Don’t take the bait: Cybersecurity Awareness Month prevents phishing

The Seton Hall community will be celebrating National Cybersecurity Awareness Month with an array of activities and initiatives put together by the SHU Information Technology Department.

Throughout October, students and staff will have opportunities to learn more about protecting themselves against hackers and cybercrimes.

Cybersecurity Awareness Month was created by the Department of Homeland Security to ensure that people are aware of the ways to protect themselves when using technology. The initiatives and activities that the SHU IT department has set up will help students learn how to better protect themselves when using their computers by giving resources and tips.

“With the increase of smart and connected devices around us, cybercrime is continually on the rise,” Milan Stanic, director of IT communications, said. “We hope our community will take an active role in securing their information by learning more about strong passwords, managing mobile devices, avoiding threats, developing safe habits and using the right tools.”

In October, all members of the Seton Hall community can expect to see emails from IT with tips regarding cybersecurity. Stanic said these tips will help staff and students learn to protect themselves against “emails, malware, cyberbullying, identity theft and phishing.”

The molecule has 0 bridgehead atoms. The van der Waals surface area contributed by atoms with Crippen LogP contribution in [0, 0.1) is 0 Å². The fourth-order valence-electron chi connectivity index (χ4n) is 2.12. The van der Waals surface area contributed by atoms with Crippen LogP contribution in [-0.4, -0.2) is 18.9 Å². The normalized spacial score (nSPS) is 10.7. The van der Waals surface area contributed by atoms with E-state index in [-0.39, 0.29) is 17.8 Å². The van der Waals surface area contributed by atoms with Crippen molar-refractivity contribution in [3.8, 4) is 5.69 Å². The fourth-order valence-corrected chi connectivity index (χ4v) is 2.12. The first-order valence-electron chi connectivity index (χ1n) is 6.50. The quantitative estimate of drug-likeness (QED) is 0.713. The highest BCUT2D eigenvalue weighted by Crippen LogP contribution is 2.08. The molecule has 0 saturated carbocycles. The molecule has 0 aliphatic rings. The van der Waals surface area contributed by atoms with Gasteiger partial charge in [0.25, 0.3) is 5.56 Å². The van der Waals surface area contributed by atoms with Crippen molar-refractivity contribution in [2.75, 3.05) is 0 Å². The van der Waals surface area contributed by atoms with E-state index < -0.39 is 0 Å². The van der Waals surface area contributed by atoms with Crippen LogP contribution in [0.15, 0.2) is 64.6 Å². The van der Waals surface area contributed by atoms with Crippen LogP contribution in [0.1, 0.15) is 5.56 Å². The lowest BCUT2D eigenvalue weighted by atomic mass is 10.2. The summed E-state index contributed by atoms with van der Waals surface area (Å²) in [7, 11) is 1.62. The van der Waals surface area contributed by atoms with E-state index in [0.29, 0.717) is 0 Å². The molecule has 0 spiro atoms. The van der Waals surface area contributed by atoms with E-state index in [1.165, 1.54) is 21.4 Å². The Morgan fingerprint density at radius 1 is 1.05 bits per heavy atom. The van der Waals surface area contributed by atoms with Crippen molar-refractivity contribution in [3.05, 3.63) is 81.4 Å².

Photo courtesy of Milan Stanic
Seton Hall students can expect to see emails from IT this month with tips regarding cybersecurity.

Cristina Hill, a senior IT finance major, also noted the importance of educating students on these issues.

“It’s important because the cyber world is constantly changing and evolving,” Hill said. “People need to stay up to date on these issues and how to protect themselves online.”

Also, all Seton Hall faculty members are now part of a “two-factor authentication” program using Duo Security. Logging in using two pieces of authentication serves as a “second layer of security to PirateNet.” It helps to further protect the accounts of University staff by making it harder for their accounts to be hacked even if their passwords are compromised.

Along with the two-factor authentication, IT is “considering reducing the password expiration time period for employees.” However, students’ current 120- day password expiration time period is not subject to change.

At the end of the month, the IT department plans to celebrate both Halloween and the end of the cybersecurity month. On Oct. 31, students can stop by the Space154 on the first floor of the Walsh Library for snacks and Halloween activities. The event will run from 12-4 p.m.

Students can find snacks like Goldfish and Swedish Fish to go along with the theme of protecting oneself from phishing and other cybercrimes. Space154 will also offer games and movies that will help students get into the Halloween spirit.

Tori Reich, a freshman education major, noted how events like these are an interesting and engaging way to make students more aware of how to protect themselves.

The department plans to work hard throughout the entire year to inform people on how to protect themselves from scams, hackers and cybercrimes.

“I think it’s good they’re doing this,” Reich said. “It’s great that students are going to be aware and in tune with how to protect themselves against cybercrimes.”

Genevieve Krupcheck can be reached at genevieve.krupcheck@

Author: Genevieve Krupcheck

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